Personalising with gene profiling
Gene technology can help fit pros deliver personalised training plans to their clients, says Robert Smith, founder of Agenica, a genetic analysis company for health, wellness and fitness, and presenter of FitPro LIVE workshop Intelligent Genetic Performance.
With over 200 genes identified as playing significant roles within our health and fitness, from the regulation of glucose metabolism to those that influence baseline inflammation levels, the landscape is well and truly changing as genetic analysis enters the playing field. Health and fitness just got personal.
The idea that the genes we inherit influence our sporting and performance abilities is not new; any coach will tell you that what works for one individual doesn’t necessarily work for another. Everything being equal, genes formulate our individual blueprint in health, fitness and performance, with their exact influence being shown to be anything from 30-60%, certainly a significant factor.
A personal plan
As health and fitness professionals, the underlying goal is to create change – positive change for clients in an effort to establish positive behaviour, which will lead a client to enhanced health, fitness, wellness and performance. The inclusion of health assessments, nutritional assessments, lifestyle analysis, performance assessments and now intelligent genetic analysis should underpin this change. How can your client resist? You’re offering an unprecedented insight into their health and genetic potential in areas such as injury, recovery and fitness.
All variation in human traits or phenotypes results from the interactions between an individual’s unique genotype and environmental stimuli. These intrinsic and extrinsic factors interact, modifying certain biomechanical and physiological properties that, in the end, are responsible for our ability to succeed.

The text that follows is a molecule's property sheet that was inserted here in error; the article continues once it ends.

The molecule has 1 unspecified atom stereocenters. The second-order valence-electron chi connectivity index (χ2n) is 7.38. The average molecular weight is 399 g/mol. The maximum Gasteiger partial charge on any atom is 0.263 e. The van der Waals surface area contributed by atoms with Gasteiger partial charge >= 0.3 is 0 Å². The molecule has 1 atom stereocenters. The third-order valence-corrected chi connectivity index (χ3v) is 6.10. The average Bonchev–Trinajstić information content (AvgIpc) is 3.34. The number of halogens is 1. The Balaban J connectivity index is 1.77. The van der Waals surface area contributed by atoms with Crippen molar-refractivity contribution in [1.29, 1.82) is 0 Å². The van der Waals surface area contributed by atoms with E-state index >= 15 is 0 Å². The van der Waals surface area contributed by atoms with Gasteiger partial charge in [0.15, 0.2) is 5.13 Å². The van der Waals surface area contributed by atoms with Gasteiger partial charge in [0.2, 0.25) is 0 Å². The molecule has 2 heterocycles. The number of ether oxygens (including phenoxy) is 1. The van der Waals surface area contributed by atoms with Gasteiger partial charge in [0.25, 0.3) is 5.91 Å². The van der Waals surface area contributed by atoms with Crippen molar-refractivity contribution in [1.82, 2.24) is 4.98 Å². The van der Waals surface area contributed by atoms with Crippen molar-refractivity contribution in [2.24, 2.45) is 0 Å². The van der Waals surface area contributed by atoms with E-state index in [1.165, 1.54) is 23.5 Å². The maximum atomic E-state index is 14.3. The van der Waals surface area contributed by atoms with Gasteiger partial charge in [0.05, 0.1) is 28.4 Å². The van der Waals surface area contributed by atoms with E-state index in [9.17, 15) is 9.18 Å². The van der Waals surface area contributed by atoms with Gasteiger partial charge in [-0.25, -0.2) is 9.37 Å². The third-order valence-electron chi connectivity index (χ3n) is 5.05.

We will inherit approximately 20,000 genes that define each of us as human. However, there is substantial variation that exists between individual human genomes or genetics, which include the ‘replication’ of gene sequences (copy number variation, tandem repeats) and changes in individual base pairs mutations, referred to as single nucleotide polymorphisms (SNPs)1.
Single nucleotide polymorphisms (SNPs) occur when single bases in genes are changed or deleted, which may result in an amino acid change at a specific position and a change in the activity of its associated protein. SNPs have been identified to influence many physical traits in health and performance, nutrition and the development of chronic disease.
The completion of the human genome project in April 2003 and the subsequent advancements in genomics and bioinformatics has enabled the analysis and integration of molecular genetics. At the same time, new techniques in genomic expression profiling are able to characterise individual genotypes, thereby opening the door to personalised health and fitness.
Muscle performance is strongly influenced by muscle mass and its ability to adapt to stressors such as training load. In addition, the efficiency of muscle activity and contraction is likely to be influenced by a number of genetic factors.
Power through delivery